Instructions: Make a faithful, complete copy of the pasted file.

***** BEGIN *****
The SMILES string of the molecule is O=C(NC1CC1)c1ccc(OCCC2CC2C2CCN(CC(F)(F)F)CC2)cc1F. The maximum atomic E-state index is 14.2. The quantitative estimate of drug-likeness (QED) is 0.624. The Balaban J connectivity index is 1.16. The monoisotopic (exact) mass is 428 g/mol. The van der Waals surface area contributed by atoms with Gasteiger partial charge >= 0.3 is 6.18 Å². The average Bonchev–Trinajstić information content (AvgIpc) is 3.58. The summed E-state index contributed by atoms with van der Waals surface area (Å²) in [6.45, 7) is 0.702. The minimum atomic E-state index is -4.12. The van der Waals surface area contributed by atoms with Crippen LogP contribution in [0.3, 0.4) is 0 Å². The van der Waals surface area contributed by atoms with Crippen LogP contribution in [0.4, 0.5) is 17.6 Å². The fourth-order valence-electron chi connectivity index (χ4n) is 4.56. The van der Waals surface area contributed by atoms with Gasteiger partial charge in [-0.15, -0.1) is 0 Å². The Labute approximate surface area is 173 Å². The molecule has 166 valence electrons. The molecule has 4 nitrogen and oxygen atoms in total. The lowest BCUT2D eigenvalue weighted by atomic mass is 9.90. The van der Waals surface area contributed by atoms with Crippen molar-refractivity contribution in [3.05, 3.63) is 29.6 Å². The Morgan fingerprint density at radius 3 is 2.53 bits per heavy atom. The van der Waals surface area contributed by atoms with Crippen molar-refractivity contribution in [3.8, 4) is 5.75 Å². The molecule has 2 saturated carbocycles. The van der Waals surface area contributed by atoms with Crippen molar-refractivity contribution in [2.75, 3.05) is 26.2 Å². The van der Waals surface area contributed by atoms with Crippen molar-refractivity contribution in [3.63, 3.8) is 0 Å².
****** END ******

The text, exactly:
The SMILES string of the molecule is O=C(NC1CC1)c1ccc(OCCC2CC2C2CCN(CC(F)(F)F)CC2)cc1F. The maximum atomic E-state index is 14.2. The quantitative estimate of drug-likeness (QED) is 0.624. The Balaban J connectivity index is 1.16. The monoisotopic (exact) mass is 428 g/mol. The van der Waals surface area contributed by atoms with Gasteiger partial charge >= 0.3 is 6.18 Å². The average Bonchev–Trinajstić information content (AvgIpc) is 3.58. The summed E-state index contributed by atoms with van der Waals surface area (Å²) in [6.45, 7) is 0.702. The minimum atomic E-state index is -4.12. The van der Waals surface area contributed by atoms with Crippen LogP contribution in [0.3, 0.4) is 0 Å². The van der Waals surface area contributed by atoms with Crippen LogP contribution in [0.4, 0.5) is 17.6 Å². The fourth-order valence-electron chi connectivity index (χ4n) is 4.56. The van der Waals surface area contributed by atoms with Gasteiger partial charge in [-0.15, -0.1) is 0 Å². The Labute approximate surface area is 173 Å². The molecule has 166 valence electrons. The molecule has 4 nitrogen and oxygen atoms in total. The lowest BCUT2D eigenvalue weighted by atomic mass is 9.90. The van der Waals surface area contributed by atoms with Crippen molar-refractivity contribution in [3.05, 3.63) is 29.6 Å². The Morgan fingerprint density at radius 3 is 2.53 bits per heavy atom. The van der Waals surface area contributed by atoms with Crippen molar-refractivity contribution in [3.8, 4) is 5.75 Å². The molecule has 2 saturated carbocycles. The van der Waals surface area contributed by atoms with Crippen molar-refractivity contribution in [2.75, 3.05) is 26.2 Å². The van der Waals surface area contributed by atoms with Crippen molar-refractivity contribution in [3.63, 3.8) is 0 Å².